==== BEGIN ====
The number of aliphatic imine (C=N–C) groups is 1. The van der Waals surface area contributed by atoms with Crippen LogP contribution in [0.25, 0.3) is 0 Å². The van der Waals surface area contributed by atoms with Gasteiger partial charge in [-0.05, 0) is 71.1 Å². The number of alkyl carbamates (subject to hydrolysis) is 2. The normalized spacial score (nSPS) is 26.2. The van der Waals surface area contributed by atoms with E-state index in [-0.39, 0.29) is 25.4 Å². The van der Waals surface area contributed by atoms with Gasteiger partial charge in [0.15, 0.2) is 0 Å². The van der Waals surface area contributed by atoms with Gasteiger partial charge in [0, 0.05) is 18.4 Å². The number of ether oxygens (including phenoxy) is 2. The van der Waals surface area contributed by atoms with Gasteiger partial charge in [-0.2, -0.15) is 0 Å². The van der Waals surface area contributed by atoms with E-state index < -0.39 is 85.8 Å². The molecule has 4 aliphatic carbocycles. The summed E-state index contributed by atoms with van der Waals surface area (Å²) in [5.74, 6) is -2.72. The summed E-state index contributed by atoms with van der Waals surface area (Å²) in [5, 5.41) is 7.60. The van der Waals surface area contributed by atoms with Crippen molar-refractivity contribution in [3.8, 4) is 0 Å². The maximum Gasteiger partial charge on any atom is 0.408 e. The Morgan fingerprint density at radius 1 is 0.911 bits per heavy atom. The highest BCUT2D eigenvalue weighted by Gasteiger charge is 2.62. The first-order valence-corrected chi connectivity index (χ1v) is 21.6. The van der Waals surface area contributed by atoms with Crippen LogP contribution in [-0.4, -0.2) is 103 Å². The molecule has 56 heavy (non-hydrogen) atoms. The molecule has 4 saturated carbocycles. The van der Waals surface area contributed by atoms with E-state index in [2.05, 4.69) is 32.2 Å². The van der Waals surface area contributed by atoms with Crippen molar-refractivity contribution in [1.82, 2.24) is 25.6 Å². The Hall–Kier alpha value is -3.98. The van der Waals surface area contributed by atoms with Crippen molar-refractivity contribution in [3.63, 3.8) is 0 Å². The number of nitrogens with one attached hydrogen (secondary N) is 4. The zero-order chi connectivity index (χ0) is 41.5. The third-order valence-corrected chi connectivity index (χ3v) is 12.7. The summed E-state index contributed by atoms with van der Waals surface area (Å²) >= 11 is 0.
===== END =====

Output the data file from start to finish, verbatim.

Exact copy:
The number of aliphatic imine (C=N–C) groups is 1. The van der Waals surface area contributed by atoms with Crippen LogP contribution in [0.25, 0.3) is 0 Å². The van der Waals surface area contributed by atoms with Gasteiger partial charge in [-0.05, 0) is 71.1 Å². The number of alkyl carbamates (subject to hydrolysis) is 2. The normalized spacial score (nSPS) is 26.2. The van der Waals surface area contributed by atoms with E-state index in [-0.39, 0.29) is 25.4 Å². The van der Waals surface area contributed by atoms with Gasteiger partial charge in [0.15, 0.2) is 0 Å². The van der Waals surface area contributed by atoms with Gasteiger partial charge in [0, 0.05) is 18.4 Å². The number of ether oxygens (including phenoxy) is 2. The van der Waals surface area contributed by atoms with Gasteiger partial charge in [-0.2, -0.15) is 0 Å². The van der Waals surface area contributed by atoms with E-state index < -0.39 is 85.8 Å². The molecule has 4 aliphatic carbocycles. The summed E-state index contributed by atoms with van der Waals surface area (Å²) in [5.74, 6) is -2.72. The summed E-state index contributed by atoms with van der Waals surface area (Å²) in [5, 5.41) is 7.60. The van der Waals surface area contributed by atoms with Crippen molar-refractivity contribution in [3.8, 4) is 0 Å². The maximum Gasteiger partial charge on any atom is 0.408 e. The Morgan fingerprint density at radius 1 is 0.911 bits per heavy atom. The highest BCUT2D eigenvalue weighted by Gasteiger charge is 2.62. The first-order valence-corrected chi connectivity index (χ1v) is 21.6. The van der Waals surface area contributed by atoms with Crippen LogP contribution in [-0.4, -0.2) is 103 Å². The molecule has 56 heavy (non-hydrogen) atoms. The molecule has 4 saturated carbocycles. The van der Waals surface area contributed by atoms with E-state index in [2.05, 4.69) is 32.2 Å². The van der Waals surface area contributed by atoms with Crippen molar-refractivity contribution in [1.82, 2.24) is 25.6 Å². The Hall–Kier alpha value is -3.98. The van der Waals surface area contributed by atoms with Crippen molar-refractivity contribution in [3.63, 3.8) is 0 Å². The number of nitrogens with one attached hydrogen (secondary N) is 4. The zero-order chi connectivity index (χ0) is 41.5. The third-order valence-corrected chi connectivity index (χ3v) is 12.7. The summed E-state index contributed by atoms with van der Waals surface area (Å²) >= 11 is 0.